Fallen But Never Forgotten: Heroic Stories of the 49 Boys of Bladensburg

February 12, 2019
Bladensburg | Fallen But Not Forgotten | First Liberty

The final showdown is fast approaching.

In just two short weeks, on February 27th, our team will head to the U.S. Supreme Court to present our arguments in defense of the Bladensburg WWI Veterans Memorial.

And as we look forward with much expectation to that momentous day – after nearly five years of litigation – we also want to take time to contemplate the significance of that historic memorial – especially by remembering the heroes who sacrificed their lives during the Great War.

One hundred years ago, millions of American soldiers left behind their families and their homes to fight for the great cause of freedom – and upon arriving on European shores, they took part in what was one of the most gruesome and bloody wars the world had ever seen.

Among the massive number of courageous fighters were 49 brave heroes from Prince George’s County, MD – who sailed abroad and never returned home, but whose memory is forever embodied and alive with us through the Bladensburg WWI Veterans Memorial.

In this exclusive feature, you will find in-depth biographies and first-hand, historical documents on each of the 49 names inscribed on the memorial – helping you discover the way that many of these men gallantly gave their lives to preserve your freedom.

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Together, we can make history at the U.S. Supreme Court.

In the aftermath of the Great War, 10 Gold Star Mothers began their earnest mission to build one of the nation’s first WWI veterans memorial to honor their sons. To them, the Bladensburg Memorial was, and is to this day, their sons’ gravestone, as many of them never returned home.

They endeavored to build it knowing that we would forget their sons’ sacrifice unless we had some way of remembering. For the same reason, members of The American Legion helped complete its construction in 1925.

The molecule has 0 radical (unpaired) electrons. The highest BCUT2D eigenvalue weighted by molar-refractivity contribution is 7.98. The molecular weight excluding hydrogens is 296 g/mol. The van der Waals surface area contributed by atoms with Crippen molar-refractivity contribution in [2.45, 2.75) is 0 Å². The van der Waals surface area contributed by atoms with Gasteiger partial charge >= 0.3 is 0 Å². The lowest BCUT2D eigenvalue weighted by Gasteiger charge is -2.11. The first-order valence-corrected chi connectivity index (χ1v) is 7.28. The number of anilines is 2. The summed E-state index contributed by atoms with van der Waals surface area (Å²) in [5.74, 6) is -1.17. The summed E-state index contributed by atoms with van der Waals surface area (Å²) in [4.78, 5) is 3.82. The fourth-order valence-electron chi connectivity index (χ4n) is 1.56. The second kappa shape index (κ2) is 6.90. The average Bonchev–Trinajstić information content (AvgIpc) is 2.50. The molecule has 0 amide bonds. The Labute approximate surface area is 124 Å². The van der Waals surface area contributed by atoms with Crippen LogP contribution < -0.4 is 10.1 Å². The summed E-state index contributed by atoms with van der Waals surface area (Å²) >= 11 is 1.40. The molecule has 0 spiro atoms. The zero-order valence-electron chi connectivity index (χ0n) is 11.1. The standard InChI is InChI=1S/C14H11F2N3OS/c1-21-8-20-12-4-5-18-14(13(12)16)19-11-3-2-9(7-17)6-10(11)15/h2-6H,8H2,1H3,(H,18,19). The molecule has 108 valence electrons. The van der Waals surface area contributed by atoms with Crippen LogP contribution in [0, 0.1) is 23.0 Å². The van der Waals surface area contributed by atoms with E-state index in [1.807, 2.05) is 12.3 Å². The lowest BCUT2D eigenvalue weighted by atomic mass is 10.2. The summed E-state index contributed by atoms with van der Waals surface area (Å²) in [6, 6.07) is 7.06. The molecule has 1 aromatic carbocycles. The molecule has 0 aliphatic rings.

At the heart of the memorial’s base, we find four words that pay tribute to these “Boys of Bladensburg,” who gave their last full measure: Valor, Endurance, Courage, Devotion.

And beneath those etchings, you will find a bronze plaque listing the names of the 49 fallen heroes, along with the dates 1917 and 1918, and the inscription: This Memorial Cross Dedicated To The Heroes of Prince George’s County Who Gave Their Lives In The Great War For The Liberty Of The World.

These are their names:

Click on a name below to learn more about each of the Fallen 49.*

Albert N. Baden Henry H. Boswell Herman E. Burgess Clarence Butler
Vincent G. Cooley James H. Cooper Matthew Curtin Harry I. Dennison
Wilmer A. Disney Joseph B. Edelen George W. Farmer Thomas N. Fenwick
Edward H. Fletcher Joseph H. Ford Ernest O. Garner Milton E. Hartman
Thomas E. Hawkins Frank Holmes Henry L. Hulbert Charles F. Huntemann
William Lee Ernest P. Magruder Essel M. Maxwell Clarence R. McCausland
Lee E. Merson Howard H. Morrow Isaac Parker James F. Quinsberry
William F. Redman Frank R. Richmond Harry P. Robinson Theodore R. Rochester
Frank C. Rorabaugh Robert C. Rusk John H. Seaburn Edward Shoults
Albert Smith Maurice Snyder John A. Sprigg Pierre C. Stevens
Kenneth P. Strawn William A. Tayman Elmer Thomas Benjamin E. Thompson
Herbert Page Tolson Elzie Ellis Turner Herbert J. White Walter E. Wilson
Herman Winter

Unimaginably, these men – who made the supreme sacrifice for our country – once again have to face a momentous battle. Only this time, the fight is right here on our home soil – a group of zealous, humanist opponents who want to desecrate the memorial by having its arms chopped off or bulldozing it entirely.

That’s why, in just two weeks, it’s incumbent on us to win this case at the U.S. Supreme Court.

Truly, unlike any other legal battle of its kind in the past 50 years, the Bladensburg WWI Veterans Memorial case is an unprecedented opportunity. It’s the kind that only comes once in a generation. It is our – and more importantly, your – opportunity to both make and to save history.

* Historical documents courtesy of the Washington Post and the U.S. Library of Congress.

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George W. Farmer